“We will see some models of improved efficiency on the market, but most of the higher efficiency models will be either power vented or condensing,” Hoover said. “It will make getting people to step up to be more of a challenge because there will be more installation costs.”

Hoover said that it's a good bet that atmospheric water heaters will be banned by the government in the next round of energy regulations in 2015.

Natural gas and propane water heaters would also need a minimum first-hour rating requirement of 67-GPH, to ensure models earning the label provide sufficient hot water delivery. They must have a minimum six-year limited warranty on the sealed system, to ensure models earning the label are reliable and perform properly. The units must also comply with ANSI Z21.10.1/CSA 4.1 standards. Using the DOE test procedure for calculations, a 50-gal. gas storage water heater with a 0.67 Energy Factor would consume an estimated 224 therms per year, a savings of 14%, or 37 therms, in comparison to the typical conventional gas water heater. The annual energy savings equal $51 using the national average gas rate. The monetary savings will pay for the price premium in eight years, given the estimated price premium in the market.

Residential whole-house gas tankless water heaters must have a minimum Energy Factor of 0.82; a minimum GPM requirement of 2.5-GPM at a 77°F rise; a minimum 10-year limited warranty on the heat exchanger and five-year warranty on parts; and compliance with ANSI Z21.10.1/CSA 4.1 or ANSI Z21.10.3/CSA 4.3, depending on burner size.

Using the DOE test procedure for calculations, a whole-house gas tankless water heater with a 0.82 Energy Factor would consume 183 therms per year, a savings of 30%, or 78 therms, compared to a typical gas storage water heater. The annual energy savings equal $108 using the national average gas rate. The monetary savings will pay for the price premium in five and a half to 15 years, depending on installed cost. DOE noted that tankless heaters may be better suited to new construction because they require a larger gas line. Finally, DOE has evaluated the inclusion of electric resistance technologies into the program and determined, while there may be slight initial savings to be attained, there are few, if any, technology improvements possible with this form of water heating to warrant the long-term qualification of electric resistance water heaters in the program.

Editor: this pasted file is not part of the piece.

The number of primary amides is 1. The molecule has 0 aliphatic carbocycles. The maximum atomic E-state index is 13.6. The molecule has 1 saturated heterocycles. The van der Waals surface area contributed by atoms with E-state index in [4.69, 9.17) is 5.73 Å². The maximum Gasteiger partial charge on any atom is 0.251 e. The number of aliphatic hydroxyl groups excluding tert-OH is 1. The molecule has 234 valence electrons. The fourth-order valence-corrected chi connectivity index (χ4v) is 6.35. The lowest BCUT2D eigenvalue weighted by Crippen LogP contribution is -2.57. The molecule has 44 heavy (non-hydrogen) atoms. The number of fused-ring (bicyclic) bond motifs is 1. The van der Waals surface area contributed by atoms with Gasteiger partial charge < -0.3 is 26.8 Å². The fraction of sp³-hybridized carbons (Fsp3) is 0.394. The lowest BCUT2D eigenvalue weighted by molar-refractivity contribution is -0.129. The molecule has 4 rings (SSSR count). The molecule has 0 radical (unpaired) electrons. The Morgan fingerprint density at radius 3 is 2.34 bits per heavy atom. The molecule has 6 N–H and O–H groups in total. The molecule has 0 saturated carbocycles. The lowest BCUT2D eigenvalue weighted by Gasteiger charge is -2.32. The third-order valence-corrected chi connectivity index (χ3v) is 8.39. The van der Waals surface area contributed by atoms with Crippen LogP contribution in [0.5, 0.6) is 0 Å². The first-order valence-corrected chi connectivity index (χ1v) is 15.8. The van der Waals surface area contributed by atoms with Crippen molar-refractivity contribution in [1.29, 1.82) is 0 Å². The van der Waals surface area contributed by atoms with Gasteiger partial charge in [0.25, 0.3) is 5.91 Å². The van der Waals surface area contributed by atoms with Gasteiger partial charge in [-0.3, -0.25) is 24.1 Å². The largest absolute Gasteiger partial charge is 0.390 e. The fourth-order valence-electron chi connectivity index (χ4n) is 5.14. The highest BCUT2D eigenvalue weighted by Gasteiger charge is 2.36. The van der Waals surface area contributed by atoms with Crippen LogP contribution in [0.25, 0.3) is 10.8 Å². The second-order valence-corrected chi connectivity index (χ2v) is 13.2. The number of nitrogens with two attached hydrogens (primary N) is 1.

Both electric-resistance storage and tankless water heaters present limited individual energy savings potential. The perfect electric-resistance water heater could not exceed an Energy Factor of 1.0 due to this technology's physical limitations, DOE noted. The best electric-resistance storage water heaters achieve an Energy Factor of 0.95 and the best electric-resistance tankless water heaters achieve an Energy Factor of 0.99. This technology has little to no room for improving its current energy savings.

A savings of 4.8% and 8.7% is not significant and does not offer meaningful differentiation in accordance with the Energy Star guiding principles. In addition, electric resistance technology has nearly maximized its energy savings potential. Given current and potential energy savings, electric resistance water heating technology is not under consideration for Energy Star.

EnergyStar Criteria for Water Heaters
Category Energy Factor* Improvement Over Federal Standard
Gas Storage Heaters (as of 2009) 0.62 6.9%
Gas Storage Heaters (as of 2010) 0.67 15.5%
Whole Home Gas Tankless Heaters 0.82 41.4%
Integrated-Heat-Pump Heaters 2.00 121.2%
Solar Heaters 1.80** NA
Gas-Condensing Heaters 0.80*** 37.9%
* Energy Factor is a measurement of relative efficiency: the higher the number, the greater the efficiency.
** Solar water heaters must have a solar fraction of 0.50; eligible models must also have OG-300 certification from the Solar Rating Cerfification Corp. The energy factor represents a typical system with a solar fraction of 0.50, an OG-300 certification and a 50-gal. auxiliary tank.
*** These water heaters must also have a first-hour rating of 67 gal. per hour or greater.